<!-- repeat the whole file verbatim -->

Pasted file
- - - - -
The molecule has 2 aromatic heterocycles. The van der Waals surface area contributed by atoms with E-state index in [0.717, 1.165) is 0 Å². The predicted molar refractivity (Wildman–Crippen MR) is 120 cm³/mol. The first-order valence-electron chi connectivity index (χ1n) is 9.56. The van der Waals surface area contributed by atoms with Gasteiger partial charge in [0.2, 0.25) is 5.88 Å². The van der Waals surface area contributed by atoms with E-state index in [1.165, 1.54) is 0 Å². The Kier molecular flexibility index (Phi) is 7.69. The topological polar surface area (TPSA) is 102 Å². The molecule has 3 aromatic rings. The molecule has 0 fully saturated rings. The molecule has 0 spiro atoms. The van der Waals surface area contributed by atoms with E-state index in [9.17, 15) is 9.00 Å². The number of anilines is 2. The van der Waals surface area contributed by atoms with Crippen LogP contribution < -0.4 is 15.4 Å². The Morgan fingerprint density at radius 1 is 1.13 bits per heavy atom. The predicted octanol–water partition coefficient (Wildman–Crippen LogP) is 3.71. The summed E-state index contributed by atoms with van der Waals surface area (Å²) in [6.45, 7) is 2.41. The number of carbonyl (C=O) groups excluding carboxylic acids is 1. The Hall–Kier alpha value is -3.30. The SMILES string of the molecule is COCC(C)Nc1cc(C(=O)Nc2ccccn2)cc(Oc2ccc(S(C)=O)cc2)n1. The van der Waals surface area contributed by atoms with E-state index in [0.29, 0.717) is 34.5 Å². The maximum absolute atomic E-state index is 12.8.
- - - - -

The molecule has 2 aromatic heterocycles. The van der Waals surface area contributed by atoms with E-state index in [0.717, 1.165) is 0 Å². The predicted molar refractivity (Wildman–Crippen MR) is 120 cm³/mol. The first-order valence-electron chi connectivity index (χ1n) is 9.56. The van der Waals surface area contributed by atoms with Gasteiger partial charge in [0.2, 0.25) is 5.88 Å². The van der Waals surface area contributed by atoms with E-state index in [1.165, 1.54) is 0 Å². The Kier molecular flexibility index (Phi) is 7.69. The topological polar surface area (TPSA) is 102 Å². The molecule has 3 aromatic rings. The molecule has 0 fully saturated rings. The molecule has 0 spiro atoms. The van der Waals surface area contributed by atoms with E-state index in [9.17, 15) is 9.00 Å². The number of anilines is 2. The van der Waals surface area contributed by atoms with Crippen LogP contribution < -0.4 is 15.4 Å². The Morgan fingerprint density at radius 1 is 1.13 bits per heavy atom. The predicted octanol–water partition coefficient (Wildman–Crippen LogP) is 3.71. The summed E-state index contributed by atoms with van der Waals surface area (Å²) in [6.45, 7) is 2.41. The number of carbonyl (C=O) groups excluding carboxylic acids is 1. The Hall–Kier alpha value is -3.30. The SMILES string of the molecule is COCC(C)Nc1cc(C(=O)Nc2ccccn2)cc(Oc2ccc(S(C)=O)cc2)n1. The van der Waals surface area contributed by atoms with E-state index in [0.29, 0.717) is 34.5 Å². The maximum absolute atomic E-state index is 12.8.